The Big Four is a term used to refer to the most important professional firms in the world in the field of consulting, auditing and legal and tax advice. Currently, the Big Four are comprised of the following companies: Deloitte, PwC, KPMG and EY.
Each of these firms are comprised of independent legal entities engaged in the provision of services to customers and internally as well.
Photo: Job and talent
The predominant preventive modality in these organizations is joint prevention service, assuming three or four preventive specialities.
Due to the type of activity performed in the professional services firms, logically, the dominant occupational hazards relate to working in offices and in particular due to the use of computers or data display screens. In addition, one of the key activities in the management of health and safety in these organizations is the coordination of business activities, as far as suppliers, but especially concerning customers given that a very high percentage of professionals carry out their work at the client’s premises. Therefore, firms must be equipped with highly qualified personnel to perform this coordinating role.
However, the major prevention challenge that occurs in this type of organization is to go more deeply into the risks that are psychosocial in origin and measures that promote the health of its employees.
They are all ranked among the 100 best companies to work for, they have superb facilities, provide excellent training to their employees, give them the opportunity to work with leading customers to have enriching experiences at a national and international level, etc. However, living under the system known as “Up or Out”, a philosophy of work in which high competitiveness is encouraged and where each year people are subjected to evaluations, and thereafter promoted or they leave the job, which means that no one can rest on their laurels.
This is long-term professional career planning, in which each year the professional moves up a rung in the company if they deserves it, or fails to rise, if they have not gathered sufficient merit. Each employee enters with category one and will climbs the ladder until reaching ten. At that time, you can become a partner of the firm, after passing an internal selection process that is rigorous, continuous and demanding. Those who have worked in the Big Four admit that it is hard, but they acquire a level of professionalism, reputation and financial compensation that is not easily achieved in other companies.
With this philosophy, it is possible that firms hire large quantities of “juniors” who are offered the opportunity of their first job and relevant experience. This method may also provide a career with continuous” promotions”, with rapid career growth that translates into a considerable economic increase. This policy results in a reasonable organization in terms of the pyramid of experience, short in levels of greater responsibility and broad at the base.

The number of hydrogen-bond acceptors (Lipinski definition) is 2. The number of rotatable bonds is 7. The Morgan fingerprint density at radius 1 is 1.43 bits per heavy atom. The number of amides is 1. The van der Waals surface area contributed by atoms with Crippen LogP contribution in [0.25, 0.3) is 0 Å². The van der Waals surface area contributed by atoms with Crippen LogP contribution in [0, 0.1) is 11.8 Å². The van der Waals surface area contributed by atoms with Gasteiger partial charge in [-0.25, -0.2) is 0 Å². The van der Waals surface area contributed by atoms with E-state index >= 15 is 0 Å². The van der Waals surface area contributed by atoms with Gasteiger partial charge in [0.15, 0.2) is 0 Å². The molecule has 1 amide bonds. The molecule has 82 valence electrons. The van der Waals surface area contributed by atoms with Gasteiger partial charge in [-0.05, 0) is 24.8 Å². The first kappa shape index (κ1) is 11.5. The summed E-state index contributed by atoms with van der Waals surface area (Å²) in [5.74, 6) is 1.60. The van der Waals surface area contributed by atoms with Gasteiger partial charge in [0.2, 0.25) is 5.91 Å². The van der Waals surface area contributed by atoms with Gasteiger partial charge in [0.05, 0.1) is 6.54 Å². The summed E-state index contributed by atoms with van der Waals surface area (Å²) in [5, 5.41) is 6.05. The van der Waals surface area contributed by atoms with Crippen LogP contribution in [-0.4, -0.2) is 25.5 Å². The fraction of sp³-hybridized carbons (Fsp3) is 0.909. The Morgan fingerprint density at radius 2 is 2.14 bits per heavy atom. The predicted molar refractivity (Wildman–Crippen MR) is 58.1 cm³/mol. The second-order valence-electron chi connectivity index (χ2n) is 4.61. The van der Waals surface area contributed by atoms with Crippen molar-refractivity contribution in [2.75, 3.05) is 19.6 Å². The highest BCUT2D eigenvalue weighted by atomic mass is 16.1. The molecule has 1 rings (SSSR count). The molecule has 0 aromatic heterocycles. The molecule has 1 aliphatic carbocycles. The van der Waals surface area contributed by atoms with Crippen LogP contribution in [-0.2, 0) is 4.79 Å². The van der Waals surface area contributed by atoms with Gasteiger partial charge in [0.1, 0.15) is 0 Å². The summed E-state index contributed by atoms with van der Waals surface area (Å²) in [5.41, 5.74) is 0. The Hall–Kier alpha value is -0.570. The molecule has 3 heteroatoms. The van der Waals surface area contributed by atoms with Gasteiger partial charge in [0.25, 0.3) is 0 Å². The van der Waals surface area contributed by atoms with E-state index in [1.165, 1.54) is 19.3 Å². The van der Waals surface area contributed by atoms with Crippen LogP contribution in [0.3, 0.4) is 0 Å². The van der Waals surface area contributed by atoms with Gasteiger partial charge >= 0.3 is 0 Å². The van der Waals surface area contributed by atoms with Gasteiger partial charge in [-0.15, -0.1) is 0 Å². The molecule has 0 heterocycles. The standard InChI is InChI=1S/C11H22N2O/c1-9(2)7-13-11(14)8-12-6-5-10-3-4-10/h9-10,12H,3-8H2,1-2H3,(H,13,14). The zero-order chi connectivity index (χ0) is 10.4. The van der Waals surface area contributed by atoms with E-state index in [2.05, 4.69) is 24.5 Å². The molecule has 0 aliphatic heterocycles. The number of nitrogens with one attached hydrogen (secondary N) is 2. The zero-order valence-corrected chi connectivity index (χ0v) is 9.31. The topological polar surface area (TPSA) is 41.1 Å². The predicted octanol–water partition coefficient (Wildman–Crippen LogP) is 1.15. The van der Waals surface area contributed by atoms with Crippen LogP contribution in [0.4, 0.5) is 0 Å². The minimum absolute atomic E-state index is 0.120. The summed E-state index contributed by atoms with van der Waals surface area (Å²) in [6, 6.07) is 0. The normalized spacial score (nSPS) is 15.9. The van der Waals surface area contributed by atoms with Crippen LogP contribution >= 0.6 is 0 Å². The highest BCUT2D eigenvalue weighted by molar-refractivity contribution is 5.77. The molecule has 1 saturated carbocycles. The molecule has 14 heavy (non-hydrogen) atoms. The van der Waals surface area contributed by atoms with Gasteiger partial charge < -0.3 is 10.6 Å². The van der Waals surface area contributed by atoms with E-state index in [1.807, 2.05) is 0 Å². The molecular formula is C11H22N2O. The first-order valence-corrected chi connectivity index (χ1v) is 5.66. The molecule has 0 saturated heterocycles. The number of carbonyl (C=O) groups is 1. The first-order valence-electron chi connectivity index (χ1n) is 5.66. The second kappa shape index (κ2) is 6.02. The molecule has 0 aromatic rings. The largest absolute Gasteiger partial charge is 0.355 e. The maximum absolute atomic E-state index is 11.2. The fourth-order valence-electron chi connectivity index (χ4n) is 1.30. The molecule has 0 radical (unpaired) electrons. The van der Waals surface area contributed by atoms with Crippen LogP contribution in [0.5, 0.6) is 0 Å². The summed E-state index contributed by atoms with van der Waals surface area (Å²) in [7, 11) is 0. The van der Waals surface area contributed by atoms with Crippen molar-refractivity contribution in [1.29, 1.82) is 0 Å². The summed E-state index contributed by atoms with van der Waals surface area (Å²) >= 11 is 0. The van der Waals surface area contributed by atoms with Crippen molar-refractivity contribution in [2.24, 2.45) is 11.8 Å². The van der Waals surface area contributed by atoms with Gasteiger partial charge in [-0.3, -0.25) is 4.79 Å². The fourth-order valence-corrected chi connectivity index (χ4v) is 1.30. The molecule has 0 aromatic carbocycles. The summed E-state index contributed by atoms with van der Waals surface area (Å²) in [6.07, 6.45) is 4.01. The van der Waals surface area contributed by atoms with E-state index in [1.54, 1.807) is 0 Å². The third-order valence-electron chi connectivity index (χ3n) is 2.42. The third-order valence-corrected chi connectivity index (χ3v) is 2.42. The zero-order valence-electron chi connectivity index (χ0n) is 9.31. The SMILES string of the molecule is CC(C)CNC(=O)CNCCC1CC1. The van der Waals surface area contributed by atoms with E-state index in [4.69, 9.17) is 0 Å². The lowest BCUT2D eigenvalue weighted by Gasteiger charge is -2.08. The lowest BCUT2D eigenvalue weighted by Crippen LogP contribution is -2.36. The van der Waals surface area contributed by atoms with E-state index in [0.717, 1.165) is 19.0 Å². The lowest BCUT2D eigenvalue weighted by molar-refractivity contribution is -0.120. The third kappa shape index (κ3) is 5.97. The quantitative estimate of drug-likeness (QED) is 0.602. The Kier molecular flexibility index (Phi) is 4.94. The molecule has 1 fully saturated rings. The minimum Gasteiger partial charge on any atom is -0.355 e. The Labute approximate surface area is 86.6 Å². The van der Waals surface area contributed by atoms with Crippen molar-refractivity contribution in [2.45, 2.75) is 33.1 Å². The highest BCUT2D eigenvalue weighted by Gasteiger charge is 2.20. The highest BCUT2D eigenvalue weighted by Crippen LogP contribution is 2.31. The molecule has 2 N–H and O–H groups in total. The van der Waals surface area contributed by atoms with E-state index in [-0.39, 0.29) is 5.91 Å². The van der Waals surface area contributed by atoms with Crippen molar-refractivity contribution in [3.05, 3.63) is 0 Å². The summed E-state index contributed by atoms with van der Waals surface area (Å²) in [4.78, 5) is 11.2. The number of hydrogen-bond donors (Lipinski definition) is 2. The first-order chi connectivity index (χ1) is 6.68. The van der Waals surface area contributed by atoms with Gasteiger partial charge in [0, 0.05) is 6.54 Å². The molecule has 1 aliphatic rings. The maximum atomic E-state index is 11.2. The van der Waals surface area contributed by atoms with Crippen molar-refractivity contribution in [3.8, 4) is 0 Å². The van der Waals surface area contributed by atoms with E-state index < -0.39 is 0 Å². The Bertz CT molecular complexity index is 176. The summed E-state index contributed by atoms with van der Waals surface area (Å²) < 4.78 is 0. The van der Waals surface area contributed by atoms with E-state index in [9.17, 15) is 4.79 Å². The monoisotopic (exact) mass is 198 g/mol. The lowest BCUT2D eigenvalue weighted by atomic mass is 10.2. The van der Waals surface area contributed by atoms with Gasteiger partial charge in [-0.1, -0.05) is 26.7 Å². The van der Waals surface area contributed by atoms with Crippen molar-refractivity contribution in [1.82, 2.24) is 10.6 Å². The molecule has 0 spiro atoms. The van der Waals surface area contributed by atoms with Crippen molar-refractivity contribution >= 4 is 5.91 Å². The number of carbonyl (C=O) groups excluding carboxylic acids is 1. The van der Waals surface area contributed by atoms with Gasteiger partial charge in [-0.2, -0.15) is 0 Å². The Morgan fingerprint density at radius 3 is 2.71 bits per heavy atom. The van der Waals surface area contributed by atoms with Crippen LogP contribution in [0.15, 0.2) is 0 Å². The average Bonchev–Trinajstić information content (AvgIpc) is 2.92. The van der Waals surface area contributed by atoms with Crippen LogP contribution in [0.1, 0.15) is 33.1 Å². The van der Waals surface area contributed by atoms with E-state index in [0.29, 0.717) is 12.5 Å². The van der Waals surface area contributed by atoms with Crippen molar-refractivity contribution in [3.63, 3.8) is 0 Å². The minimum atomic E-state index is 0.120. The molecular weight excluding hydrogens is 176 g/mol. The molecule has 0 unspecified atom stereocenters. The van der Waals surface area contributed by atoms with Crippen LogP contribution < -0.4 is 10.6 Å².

However, working under such pressure can lead to certain stress levels in some people who should monitor for prevention services in the Big Four. There are supporters and detractors of the method both within and outside of these organizations, but what is clear is that when they enter these organisations, what must be abided to is known. Surprisingly, we have observed that the general trend is to positively assess the opportunity to work in one of the Big Four, as demonstrated by this discussion in a LinkedIn group.
On the positive side, prestige is acquired, as well as considerable experience, good pay and an opportunity to grow both inside and outside the Big Four. On the negative side, one has to work long hours, which, although the salary is competitive, entails quite a low per hourly wage, and extreme competitiveness and pressure.
However, there would not be much difference between these harsh conditions and those today who are suffering moonlighting or freelance work, who also have to experience long days and a wild market in these times of crisis. According to the latest EPA (Labour Force Survey), one in three employed persons (36, 1%), have to work on Saturdays or have worked at least one Saturday a month, so we see that working long hours is not just something experienced by consultants working for the Big Four.
What do you think, then? Is it a good opportunity to make a name in the market at the expense of working hard for a while? Can you think of another type of work that is not so competitive? Do you value other types of business cultures more?
For more information: Life in a Big Four, by Frederic Borrás
PrevenControl es la firma especializada en seguridad y salud laboral que propone soluciones eficaces e innovadoras para la mejora del negocio y la reputación de sus clientes a través de la consultoría, el uso de la tecnología y la formación.